Local organizations can apply now for conservation grants

Counties, municipalities and municipal agencies, pre-qualified land trusts, nonprofits and other eligible organizations can apply now for state conservation, recreation, trail and related grants.

Administered by the Department of Conservation and Natural Resources, the Community Conservation Partnerships Program is funded with a variety of state and federal funding sources including Pennsylvania’s natural gas Impact Fee.

Applications will be accepted through April 5. Online tutorials are available to aid organizations in the application process.

Visit with York County Farm Bureau’s Julie Yahnke-Schrum

York County Farm Bureau’s Julie Yahnke-Schrum stopped into my Capitol office this week while she was in Harrisburg for the Pennsylvania Farm Bureau Board of Directors meeting. We spoke about the legislative priorities of our local farming community.

Julie continues to be an incredible advocate for our farmers!

Discovering York County’s recreational sports economy 

My staff was able to attend York County Economic Alliance’s January Economics Club breakfast this week focusing on our community’s thriving recreational sports economy.

Panelists included Matt DeRose, president of Heritage Hospitality, Bill Kunkel, club manager of Central Penn Sporting Claying & Game Preserve and Eric Menzer, president of York Professional Baseball. It was great to hear how York County is thriving with our outdoor sports and recreation destinations!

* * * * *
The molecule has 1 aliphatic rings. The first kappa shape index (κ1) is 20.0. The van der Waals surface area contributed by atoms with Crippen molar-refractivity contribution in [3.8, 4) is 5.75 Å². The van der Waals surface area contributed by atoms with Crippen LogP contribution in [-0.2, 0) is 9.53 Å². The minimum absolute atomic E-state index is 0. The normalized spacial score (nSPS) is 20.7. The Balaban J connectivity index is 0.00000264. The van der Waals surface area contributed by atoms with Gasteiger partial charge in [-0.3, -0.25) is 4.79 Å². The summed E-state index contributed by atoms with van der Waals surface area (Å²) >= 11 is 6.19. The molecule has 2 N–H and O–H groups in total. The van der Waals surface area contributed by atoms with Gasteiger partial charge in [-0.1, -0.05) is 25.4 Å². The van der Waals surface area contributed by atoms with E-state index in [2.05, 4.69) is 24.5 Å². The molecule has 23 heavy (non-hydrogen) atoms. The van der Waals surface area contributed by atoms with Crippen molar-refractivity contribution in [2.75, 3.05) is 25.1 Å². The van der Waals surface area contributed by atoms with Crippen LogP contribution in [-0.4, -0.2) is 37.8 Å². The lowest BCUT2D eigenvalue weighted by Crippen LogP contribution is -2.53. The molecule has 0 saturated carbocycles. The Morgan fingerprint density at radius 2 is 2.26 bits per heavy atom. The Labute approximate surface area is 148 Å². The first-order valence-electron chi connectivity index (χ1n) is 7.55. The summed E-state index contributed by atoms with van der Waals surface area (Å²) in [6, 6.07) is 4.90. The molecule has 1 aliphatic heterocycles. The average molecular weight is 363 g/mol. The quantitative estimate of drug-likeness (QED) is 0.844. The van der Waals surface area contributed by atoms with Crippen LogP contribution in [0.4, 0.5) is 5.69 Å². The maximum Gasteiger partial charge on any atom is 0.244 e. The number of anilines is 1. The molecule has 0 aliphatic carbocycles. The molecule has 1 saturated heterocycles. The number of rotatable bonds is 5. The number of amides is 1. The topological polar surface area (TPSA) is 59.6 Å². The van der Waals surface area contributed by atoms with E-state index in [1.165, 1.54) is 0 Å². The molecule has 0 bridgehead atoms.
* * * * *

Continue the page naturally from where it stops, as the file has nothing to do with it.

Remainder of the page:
Johnny Inch, Jr. from Inch & Co. also shared an update about their newest venture, Inch & Co Sports. Their plan currently includes a new indoor recreational facility at the site of the former Central High School sports stadium. You can find more details on that venture here.

Fat Bat Brewing’s bike repair ribbon cutting

Yesterday, I was able to attend the ribbon cutting for Fat Bat Brewing’s new bicycle repair station, installed courtesy of a BLOOM grant through the York County Economic Alliance. This will be a great addition to the York County Trail Towns initiative as it is located near the Hanover Trolley Trail and the repair station is open to the public for use.

Congratulations to all involved in this project!

Lowering the risk of birth defects

Rates of infant deaths due to birth defects have declined by 10% in the United States. However, even today, every 4½ minutes a baby is born with a major problem affecting parts of the body including the heart, brain or foot, causing lifelong health challenges.

The National Birth Defects Prevention Network offers women five tips for preventing birth defects:

  1. If possible, take 400 micrograms of folic acid every day at least one month prior to conception.
  2. Plan a visit with your health care provider to support a healthy pregnancy.
  3. Reduce your risk of infections.
  4. Care for your body and mind before and during pregnancy to set you and your baby up for success.
  5. Avoid harmful substances during pregnancy, such as alcohol, tobacco and other drugs.

Not all birth defects can be prevented. However, healthy choices and habits help lower the risk of having a baby born with these challenges.

Upcoming PennDOT maintenance projects 

You can view PennDOT’s list of scheduled maintenance projects for next week below.